Organizations view in Common Room

From here, we can start tinkering with filters to get a sense of how we want to define the stages of our funnel.

Jumping into the Members tab, we can see that our starting point is just under 17k members. And we can define funnel stages to group these members by stage.

Member view in Common Room

Let’s start by defining our most active part of the dark funnel by adding a filter for at least ten impact points and activity within the last 28 days.

Filter views by impact points
Note: Impact points are auto-generated based on a weighted scoring system defined by Common Room. See how scores are calculated here →

This gets us down to about 500 members and feels like a good starting point for the bottom of the dark funnel. We’re satisfied, and we’ll define this cohort as Active members.

Active = 10 or more impact points and active in the last 28 days

Next, we’ll move further up the dark funnel and define a cohort of members who are not quite as active or have recently waned interest. We’ll call this group Aware members. After some tinkering, it looks like activity identified in the last 90 days with less than ten impact points gets us to a good place of about 2k members.

Aware = active in the 90 days with 10 or less impact points
Add filters for the "Aware" stage

And finally, we’ll want to define a dormant cohort. Where we’ll include the rest of our members.

Dormant = last seen > 90 days ago
Add filters for the Dormant stage

Now that we’ve defined the stages of our dark funnel, we’ll start tagging members as they move in and out of stages. Let’s go!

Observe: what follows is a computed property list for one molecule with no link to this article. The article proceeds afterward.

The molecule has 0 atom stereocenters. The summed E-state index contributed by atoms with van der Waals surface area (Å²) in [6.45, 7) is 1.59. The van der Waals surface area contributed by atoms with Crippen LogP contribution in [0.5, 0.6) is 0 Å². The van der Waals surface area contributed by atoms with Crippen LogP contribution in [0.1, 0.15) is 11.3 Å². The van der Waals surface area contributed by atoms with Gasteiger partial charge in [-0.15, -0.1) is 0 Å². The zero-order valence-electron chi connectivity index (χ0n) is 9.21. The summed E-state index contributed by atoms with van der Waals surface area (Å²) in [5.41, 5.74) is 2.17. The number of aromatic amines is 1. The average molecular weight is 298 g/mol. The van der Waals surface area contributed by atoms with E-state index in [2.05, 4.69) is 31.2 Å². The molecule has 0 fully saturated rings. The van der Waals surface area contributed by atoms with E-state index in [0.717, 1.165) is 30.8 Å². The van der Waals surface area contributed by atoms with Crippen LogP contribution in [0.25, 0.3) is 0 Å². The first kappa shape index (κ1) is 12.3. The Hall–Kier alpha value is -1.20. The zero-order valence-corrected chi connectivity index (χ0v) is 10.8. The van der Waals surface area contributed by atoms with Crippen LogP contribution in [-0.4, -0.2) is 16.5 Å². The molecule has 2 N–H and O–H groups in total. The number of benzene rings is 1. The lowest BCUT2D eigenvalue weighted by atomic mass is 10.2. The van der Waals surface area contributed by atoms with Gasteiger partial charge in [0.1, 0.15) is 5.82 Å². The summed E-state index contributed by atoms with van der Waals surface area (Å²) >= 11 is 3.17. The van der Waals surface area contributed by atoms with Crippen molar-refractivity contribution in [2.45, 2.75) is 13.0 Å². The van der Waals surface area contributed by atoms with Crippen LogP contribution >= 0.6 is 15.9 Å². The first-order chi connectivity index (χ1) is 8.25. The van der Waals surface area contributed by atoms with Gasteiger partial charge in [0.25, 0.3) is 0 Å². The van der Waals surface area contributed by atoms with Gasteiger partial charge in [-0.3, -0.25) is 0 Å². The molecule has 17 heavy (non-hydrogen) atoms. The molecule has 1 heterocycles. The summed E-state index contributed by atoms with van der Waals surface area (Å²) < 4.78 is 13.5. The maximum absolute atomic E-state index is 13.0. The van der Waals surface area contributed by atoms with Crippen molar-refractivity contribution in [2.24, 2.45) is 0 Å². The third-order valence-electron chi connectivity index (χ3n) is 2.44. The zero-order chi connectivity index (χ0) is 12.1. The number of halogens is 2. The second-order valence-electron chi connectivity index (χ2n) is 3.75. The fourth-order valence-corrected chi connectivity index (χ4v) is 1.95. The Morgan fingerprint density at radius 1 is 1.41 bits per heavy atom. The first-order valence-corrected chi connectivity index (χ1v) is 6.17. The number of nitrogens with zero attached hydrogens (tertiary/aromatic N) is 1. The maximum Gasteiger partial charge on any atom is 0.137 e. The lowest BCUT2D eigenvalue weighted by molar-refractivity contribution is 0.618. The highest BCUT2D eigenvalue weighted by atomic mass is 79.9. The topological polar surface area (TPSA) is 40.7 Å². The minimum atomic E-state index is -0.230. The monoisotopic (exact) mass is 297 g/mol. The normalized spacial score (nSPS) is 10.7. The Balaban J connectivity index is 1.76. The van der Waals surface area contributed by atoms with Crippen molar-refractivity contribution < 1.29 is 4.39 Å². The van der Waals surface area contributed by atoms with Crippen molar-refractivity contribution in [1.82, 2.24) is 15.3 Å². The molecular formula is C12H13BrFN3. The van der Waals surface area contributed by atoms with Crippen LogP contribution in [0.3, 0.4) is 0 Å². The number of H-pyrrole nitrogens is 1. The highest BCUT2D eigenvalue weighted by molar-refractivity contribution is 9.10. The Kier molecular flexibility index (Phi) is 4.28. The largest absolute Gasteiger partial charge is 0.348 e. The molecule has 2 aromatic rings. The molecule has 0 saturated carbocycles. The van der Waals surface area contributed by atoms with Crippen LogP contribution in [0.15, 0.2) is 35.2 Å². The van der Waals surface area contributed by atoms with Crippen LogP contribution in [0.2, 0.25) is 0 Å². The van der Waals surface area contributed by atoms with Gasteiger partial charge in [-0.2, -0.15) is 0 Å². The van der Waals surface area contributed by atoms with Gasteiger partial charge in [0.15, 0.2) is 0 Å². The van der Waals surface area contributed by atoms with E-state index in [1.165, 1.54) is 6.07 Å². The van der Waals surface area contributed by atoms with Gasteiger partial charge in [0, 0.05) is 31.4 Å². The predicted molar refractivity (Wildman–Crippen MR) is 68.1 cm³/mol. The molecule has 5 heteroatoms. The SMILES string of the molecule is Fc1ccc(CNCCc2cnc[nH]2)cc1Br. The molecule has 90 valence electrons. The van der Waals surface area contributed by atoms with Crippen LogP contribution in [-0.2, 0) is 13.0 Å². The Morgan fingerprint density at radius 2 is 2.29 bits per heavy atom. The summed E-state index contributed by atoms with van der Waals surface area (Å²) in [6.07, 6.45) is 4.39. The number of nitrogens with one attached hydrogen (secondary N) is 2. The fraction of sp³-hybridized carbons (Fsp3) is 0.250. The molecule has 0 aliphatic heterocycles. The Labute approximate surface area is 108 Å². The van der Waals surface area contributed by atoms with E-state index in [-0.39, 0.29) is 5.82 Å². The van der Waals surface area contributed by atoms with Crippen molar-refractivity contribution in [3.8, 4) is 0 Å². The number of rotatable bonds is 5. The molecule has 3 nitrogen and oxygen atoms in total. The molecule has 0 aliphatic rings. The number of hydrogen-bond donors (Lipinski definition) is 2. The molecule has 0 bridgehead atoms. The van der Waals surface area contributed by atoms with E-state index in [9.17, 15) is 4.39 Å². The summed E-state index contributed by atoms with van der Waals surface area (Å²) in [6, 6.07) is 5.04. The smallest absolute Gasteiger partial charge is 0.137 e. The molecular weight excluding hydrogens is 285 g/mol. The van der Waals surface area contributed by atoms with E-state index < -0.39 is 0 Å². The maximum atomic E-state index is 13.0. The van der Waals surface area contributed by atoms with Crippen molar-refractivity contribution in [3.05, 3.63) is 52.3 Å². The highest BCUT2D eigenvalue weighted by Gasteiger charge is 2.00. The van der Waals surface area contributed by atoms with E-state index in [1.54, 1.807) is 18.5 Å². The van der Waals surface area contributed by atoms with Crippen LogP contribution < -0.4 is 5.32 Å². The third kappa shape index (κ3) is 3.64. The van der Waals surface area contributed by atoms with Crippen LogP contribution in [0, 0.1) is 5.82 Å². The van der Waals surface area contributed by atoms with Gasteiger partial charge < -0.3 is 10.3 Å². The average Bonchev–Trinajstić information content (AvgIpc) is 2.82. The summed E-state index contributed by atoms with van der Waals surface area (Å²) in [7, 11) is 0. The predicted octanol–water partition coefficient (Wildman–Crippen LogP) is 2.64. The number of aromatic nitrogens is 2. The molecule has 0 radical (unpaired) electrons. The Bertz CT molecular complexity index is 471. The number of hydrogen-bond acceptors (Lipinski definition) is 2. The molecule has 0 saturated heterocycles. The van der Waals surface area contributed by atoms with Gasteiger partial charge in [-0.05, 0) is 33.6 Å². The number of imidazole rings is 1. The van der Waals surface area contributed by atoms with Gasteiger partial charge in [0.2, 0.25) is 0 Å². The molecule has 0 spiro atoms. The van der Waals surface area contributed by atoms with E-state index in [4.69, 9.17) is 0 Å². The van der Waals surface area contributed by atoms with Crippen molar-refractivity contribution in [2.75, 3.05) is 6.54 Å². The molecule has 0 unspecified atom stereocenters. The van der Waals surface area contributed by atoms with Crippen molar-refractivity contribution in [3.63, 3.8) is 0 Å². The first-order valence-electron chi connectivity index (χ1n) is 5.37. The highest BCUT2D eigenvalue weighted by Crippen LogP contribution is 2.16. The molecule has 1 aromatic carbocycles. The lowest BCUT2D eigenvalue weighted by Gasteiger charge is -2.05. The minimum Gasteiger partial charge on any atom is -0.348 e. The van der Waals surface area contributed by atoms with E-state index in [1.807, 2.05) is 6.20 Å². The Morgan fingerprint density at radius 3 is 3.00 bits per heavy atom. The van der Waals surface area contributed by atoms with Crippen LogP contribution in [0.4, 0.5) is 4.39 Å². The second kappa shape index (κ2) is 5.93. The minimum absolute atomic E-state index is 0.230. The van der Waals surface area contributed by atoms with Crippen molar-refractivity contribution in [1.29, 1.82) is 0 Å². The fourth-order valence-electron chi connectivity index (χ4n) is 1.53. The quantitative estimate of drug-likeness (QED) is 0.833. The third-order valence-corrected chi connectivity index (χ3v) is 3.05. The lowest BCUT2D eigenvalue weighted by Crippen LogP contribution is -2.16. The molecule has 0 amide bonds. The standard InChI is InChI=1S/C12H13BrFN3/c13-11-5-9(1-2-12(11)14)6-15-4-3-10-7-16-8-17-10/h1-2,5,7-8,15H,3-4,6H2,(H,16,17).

Step 3: Tag members of your community as they move in and out of stages

Now that we’ve defined the stages of our dark funnel, we’ll start tagging members as they move in and out of stages. Let’s go!

Dark-funnel stages by member status

We can also add statuses for each of our stages so we can track the progress of members.

After creating our segment, we can locate the Member management section and click the Configure button to auto-add/remove members throughout our funnel.

Filter to update a member status

Select to auto-update a new status we just created. Let’s start with defining the Active status.

We’ll adjust the criteria to what was previously described (10 or more impact points and active in the last 28 days), click Save, and our first dark funnel cohort will start to propagate.

We’ll do the same for our other stages by clicking Set criteria and activating auto status updates.

Set criteria to auto-update all stages of the funnel

Wrapping up

And that’s pretty much all there is to it. We can now track members moving through the dark funnel and take action accordingly.

One last thing… you can also opt-in to get notifications as members progress through the dark funnel.

Subscribe to notifications on funnel activity